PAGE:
Does it seem like meditation is all the rage lately? We all know someone who has jumped on the mindfulness wagon, and our newsfeeds seem to abound with articles about all of the benefits of practicing mindfulness. It makes it easy to dismiss mindfulness practice, such as meditation, as a new-age fad. Yet, eastern cultures have been practicing mindfulness and meditation for thousands of years. Could it be that the west is only just now catching up with understanding the importance of this practice for our well-being, especially now that its claims are backed up by neuroscience?
Keep in mind that it wasn’t that long ago that our culture didn’t recognize the importance of physical exercise for our health. Exercise was something for only a select few people as a hobby, or for athletes. Ironically, it was about the same time that smoking was understood to be a practice that was beneficial for our health, with advertisements featuring doctors in white coats smoking in their offices, encouraging taking up smoking. It’s possible for an entire society to be very confused about what’s “good” for us.
In the case for meditation, the confusion is that our minds are kind of fixed. They are what they are, and there is no need to further develop them, or care for them. For many people, the idea of “exercising” and developing the mind just doesn’t exist. Fortunately, we are starting to learn just how far from the truth this is. With the tools of western psychology and neuroscience, we are now able to observe how the mind can be sharpened and developed through meditation, and doing so has tremendous benefits for our emotional and mental health and well-being. On the flip side, not taking care of our minds in this way has negative consequences for our mental health and well-being and for society as a whole, similar to the health epidemics that are a result of society’s lack of exercise and healthy diet.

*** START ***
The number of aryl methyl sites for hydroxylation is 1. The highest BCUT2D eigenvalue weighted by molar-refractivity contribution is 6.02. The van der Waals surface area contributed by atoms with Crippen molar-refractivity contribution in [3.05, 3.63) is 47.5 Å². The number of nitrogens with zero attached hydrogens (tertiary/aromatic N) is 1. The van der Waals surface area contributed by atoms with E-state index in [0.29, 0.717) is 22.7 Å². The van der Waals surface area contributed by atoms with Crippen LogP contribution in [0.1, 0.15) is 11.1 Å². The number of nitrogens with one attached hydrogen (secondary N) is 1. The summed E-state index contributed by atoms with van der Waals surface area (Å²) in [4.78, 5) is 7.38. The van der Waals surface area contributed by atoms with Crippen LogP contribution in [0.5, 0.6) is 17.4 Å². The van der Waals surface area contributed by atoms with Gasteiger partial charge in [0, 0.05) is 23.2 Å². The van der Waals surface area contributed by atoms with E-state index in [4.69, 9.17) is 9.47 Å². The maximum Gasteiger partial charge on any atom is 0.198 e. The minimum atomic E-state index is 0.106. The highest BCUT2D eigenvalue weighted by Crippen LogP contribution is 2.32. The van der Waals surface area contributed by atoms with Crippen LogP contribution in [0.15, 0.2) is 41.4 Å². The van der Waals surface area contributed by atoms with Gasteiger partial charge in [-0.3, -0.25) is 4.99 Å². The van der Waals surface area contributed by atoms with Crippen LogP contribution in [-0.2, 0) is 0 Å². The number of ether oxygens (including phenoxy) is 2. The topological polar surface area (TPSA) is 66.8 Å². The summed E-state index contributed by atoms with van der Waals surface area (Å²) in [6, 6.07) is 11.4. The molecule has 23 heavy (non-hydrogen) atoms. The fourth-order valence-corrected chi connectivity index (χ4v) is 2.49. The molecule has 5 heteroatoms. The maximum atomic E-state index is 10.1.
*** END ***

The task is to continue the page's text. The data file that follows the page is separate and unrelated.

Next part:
With even just ten minutes of meditation practice every day, we can reap some of the results of this self-care. It takes commitment and determination, but inner peace, open-mindlessness, reduced anxiety, problem solving, kindness and compassion to ourselves and others, relating to our emotions in a healthy way, and clarity of mind are results that definitely make it worth it.
Just as with physical exercise, it helps to practice with a group to keep accountable and have support. Like a running group meetup, or gym “buddies”, meditation groups are readily available in most communities, and continue to pop up all over. Specific techniques and flavors may vary, so it’s important to find a particular practice and group that is a good fit.
In this way, we consider meditation groups like Peace of Mindful to be a kind of “gym” or training center for our minds. There are plenty of wonderful books, apps, communities, and practices out there. What are you waiting for?
Do you have a meditation practice? Let us know how it has positively impacted you in the comments below!